A good pair of boots and wool socks can make all the difference! I’m partial to Bogs for boots as they are easy to get on and not too heavy. Save for the best boots you can afford or ask for them as a gift. It’s a game changer.

      I get it, having to slog through snow sucks, but it’s not something you can really avoid.It’s also ok to ask about your works severe weather policies. If it’s in an area that gets a lot of snow, they definitely have some guidelines on how to manage it (come in late, work from home)

    3. ferrina*

      I am not your mother. I will not love you unconditionally. If you act up, I will not hold your hand and tell you it’s okay; I will put you on a PIP and tell you to review the training materials. I will not clean up after your messes; I will expect you to alert me when something is getting messy and ask for guidance as appropriate. I will not remind you to do your homework and check to make sure you are doing it; I will assign deadlines and expect you to get it done (or proactively let me know if that’s not possible). I will not encourage you to follow your dreams no matter what; the business needs come first, and if your dreams are incompatible with business needs, you’ll need to find somewhere else to pursue them (but if you’re doing good work, we’re happy to be your day job while you’re working on your dream career in your free time).

      I’m a very kind and supportive manager and coworker, but not an “office mom”.

  7. talos*

    I’m at a tech company that is steadily leaning more on RTO, _and_ we’re having ongoing layoffs. So maybe the RTO isn’t about attrition, because we’re doing layoffs also?

    Reading the tea leaves is gonna drive me to madness

    1. Anax*

      I really think it’s a matter of control for many tech companies. I live near Silicon Valley and grew up near an unrelated big tech company. The workplaces banging the RTO drum are the same ones which habitually hire people fresh out of college who aren’t very familiar with workplace norms, and which have a lot of time-saving office perks (free lunches, free laundry, gyms, etc.).

      The throughline I see there is that they want people who will habitually overwork. People who will base their entire identity and social life on their workplace because that’s where they spend all their time and energy, and who won’t realize this isn’t typical or that they have other options.

      Under those circumstances, it’s no surprise that they’re pushing RTO – it’s really hard to impose the same social and cultural pressure remotely, because even if they’re working overtime, they’re going to spend whatever off-hours they have – meals, socializing, errands – with OTHER people, outside the work culture.

      If that hypothesis is correct – they don’t care if they’re going to lose good employees. They succeed by hiring people fresh out of college, then replacing them when they inevitably burn out in 2-4 years. The employees who worked through COVID are ripe for replacement, and there are always new, bright-eyed twenty-two year olds.

      :( Sorry, I know that’s pretty negative, but I’ve seen it happen over and over at those specific well-known tech companies. I consider it a big warning sign if a workplace has a lot of perks which mean you’ll *never have to leave work*.

      I’m sure RTO is happening in other companies for different reasons, as well.

      Here in California, the companies and organizations holding onto remote work are often ones with strong union ties, because unions recognize just how popular and important remote work is to their constituents. I’m hoping my next job will be one of those, because I’m being laid off too.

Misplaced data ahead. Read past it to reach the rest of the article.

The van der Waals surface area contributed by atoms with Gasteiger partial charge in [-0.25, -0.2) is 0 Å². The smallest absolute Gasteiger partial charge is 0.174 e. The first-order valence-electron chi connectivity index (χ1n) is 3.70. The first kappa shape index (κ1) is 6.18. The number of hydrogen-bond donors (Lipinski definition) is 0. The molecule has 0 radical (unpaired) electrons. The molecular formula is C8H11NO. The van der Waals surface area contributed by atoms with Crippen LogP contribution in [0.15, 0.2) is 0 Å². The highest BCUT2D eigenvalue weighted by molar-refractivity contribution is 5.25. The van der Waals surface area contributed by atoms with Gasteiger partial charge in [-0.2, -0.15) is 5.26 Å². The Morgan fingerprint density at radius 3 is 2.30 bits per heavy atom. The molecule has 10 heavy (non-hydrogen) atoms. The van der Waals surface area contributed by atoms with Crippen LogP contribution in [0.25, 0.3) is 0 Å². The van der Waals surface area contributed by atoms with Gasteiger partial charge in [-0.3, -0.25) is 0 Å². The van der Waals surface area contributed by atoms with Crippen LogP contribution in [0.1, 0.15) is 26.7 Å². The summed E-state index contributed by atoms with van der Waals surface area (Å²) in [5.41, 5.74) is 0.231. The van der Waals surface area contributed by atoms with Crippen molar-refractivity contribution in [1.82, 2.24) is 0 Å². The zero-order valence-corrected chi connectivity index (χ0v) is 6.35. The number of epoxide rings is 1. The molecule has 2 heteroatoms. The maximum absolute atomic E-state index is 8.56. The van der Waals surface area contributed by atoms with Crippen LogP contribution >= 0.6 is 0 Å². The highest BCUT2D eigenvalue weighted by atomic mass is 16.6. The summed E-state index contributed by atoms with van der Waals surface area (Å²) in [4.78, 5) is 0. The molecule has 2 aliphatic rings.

1. talos*

        Yeah, I’ve heard the theory. The demographic doesn’t quite square with the people I know at my big tech company, as most of us are in our 30s, on our second or third job, and have various stuff going on outside work, but I can picture it at other companies/other departments of mine. Great times all around.

      2. münchner kindl*

        Which overlaps to a large degree with cult tactics: cut off time with outside people, so no different perspective; reduce time spent on outside things; always “on” = working means no time to think and reflect.

        Coupled with the owner of start-up being revered as tech genius who can do no wrong = absolute leader, and you are very close to a destructive cult.

        1. BubbleTea*

          The term “high control group” is used to describe cults and other very controlling organisations (like some religious groups and some twelve step programmes), and could easily apply to a company.

      3. Just Here For This*

        My observation personally is that the WFH people are not carrying the same work load. I came into the office through all of it, and it is not true that the work is getting done and is the same quality. It is a burden on those of us in the office. I suspect a lot of RTO policy is just how many people abused this.

        1. Sola Lingua Bona Lingua Mortua Est*

          Speaking as someone who has been kicked out of their office because I couldn’t approach my remote productivity while onsite, that observation isn’t universal.

        2. ferrina*

          The solution is to set standards, not demand you all come to class like kindergarteners (fun fact: my kid’s elementary school sent out a warning the first week that you better get your kids to show up at school if you want them to learn anything).

          Remote management requires different strategies from on-site management. I’ve successfully managed remote teams before. I’ve also seen managers that relied on in-person management tactics to struggle with remote management tactics. It’s just a different skill set. Remote may not work for every team, but if it can work for a team, there’s a lot of benefits. At one point I switched from on-site to remote because that 90-minutes I spent commuting every day ended up being used as an extra 90 minutes of work time.